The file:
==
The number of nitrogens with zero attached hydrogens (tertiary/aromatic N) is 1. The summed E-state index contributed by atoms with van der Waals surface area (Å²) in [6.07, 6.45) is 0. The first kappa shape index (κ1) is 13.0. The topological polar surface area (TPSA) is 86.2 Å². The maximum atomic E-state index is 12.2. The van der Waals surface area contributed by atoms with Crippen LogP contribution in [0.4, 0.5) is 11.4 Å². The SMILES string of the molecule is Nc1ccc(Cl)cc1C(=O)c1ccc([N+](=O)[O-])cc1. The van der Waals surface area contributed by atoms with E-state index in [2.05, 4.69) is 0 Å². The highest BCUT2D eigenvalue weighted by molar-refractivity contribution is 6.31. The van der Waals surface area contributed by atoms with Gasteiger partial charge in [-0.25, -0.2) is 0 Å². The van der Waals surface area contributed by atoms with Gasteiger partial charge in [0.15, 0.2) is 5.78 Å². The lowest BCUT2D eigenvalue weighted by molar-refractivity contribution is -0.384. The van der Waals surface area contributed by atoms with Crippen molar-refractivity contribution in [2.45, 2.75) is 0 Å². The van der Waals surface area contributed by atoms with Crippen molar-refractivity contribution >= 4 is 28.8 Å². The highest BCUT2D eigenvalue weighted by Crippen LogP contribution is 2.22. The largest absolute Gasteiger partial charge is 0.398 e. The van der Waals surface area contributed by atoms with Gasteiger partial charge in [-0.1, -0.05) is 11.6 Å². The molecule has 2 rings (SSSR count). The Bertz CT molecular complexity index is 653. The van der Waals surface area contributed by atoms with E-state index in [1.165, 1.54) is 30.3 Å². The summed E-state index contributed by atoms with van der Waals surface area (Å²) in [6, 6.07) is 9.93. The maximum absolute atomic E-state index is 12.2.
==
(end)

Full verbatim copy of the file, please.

The number of nitrogens with zero attached hydrogens (tertiary/aromatic N) is 1. The summed E-state index contributed by atoms with van der Waals surface area (Å²) in [6.07, 6.45) is 0. The first kappa shape index (κ1) is 13.0. The topological polar surface area (TPSA) is 86.2 Å². The maximum atomic E-state index is 12.2. The van der Waals surface area contributed by atoms with Crippen LogP contribution in [0.4, 0.5) is 11.4 Å². The SMILES string of the molecule is Nc1ccc(Cl)cc1C(=O)c1ccc([N+](=O)[O-])cc1. The van der Waals surface area contributed by atoms with E-state index in [2.05, 4.69) is 0 Å². The highest BCUT2D eigenvalue weighted by molar-refractivity contribution is 6.31. The van der Waals surface area contributed by atoms with Gasteiger partial charge in [-0.25, -0.2) is 0 Å². The van der Waals surface area contributed by atoms with Gasteiger partial charge in [0.15, 0.2) is 5.78 Å². The lowest BCUT2D eigenvalue weighted by molar-refractivity contribution is -0.384. The van der Waals surface area contributed by atoms with Crippen molar-refractivity contribution in [2.45, 2.75) is 0 Å². The van der Waals surface area contributed by atoms with Crippen molar-refractivity contribution >= 4 is 28.8 Å². The highest BCUT2D eigenvalue weighted by Crippen LogP contribution is 2.22. The largest absolute Gasteiger partial charge is 0.398 e. The van der Waals surface area contributed by atoms with Gasteiger partial charge in [-0.1, -0.05) is 11.6 Å². The molecule has 2 rings (SSSR count). The Bertz CT molecular complexity index is 653. The van der Waals surface area contributed by atoms with E-state index in [1.165, 1.54) is 30.3 Å². The summed E-state index contributed by atoms with van der Waals surface area (Å²) in [6, 6.07) is 9.93. The maximum absolute atomic E-state index is 12.2.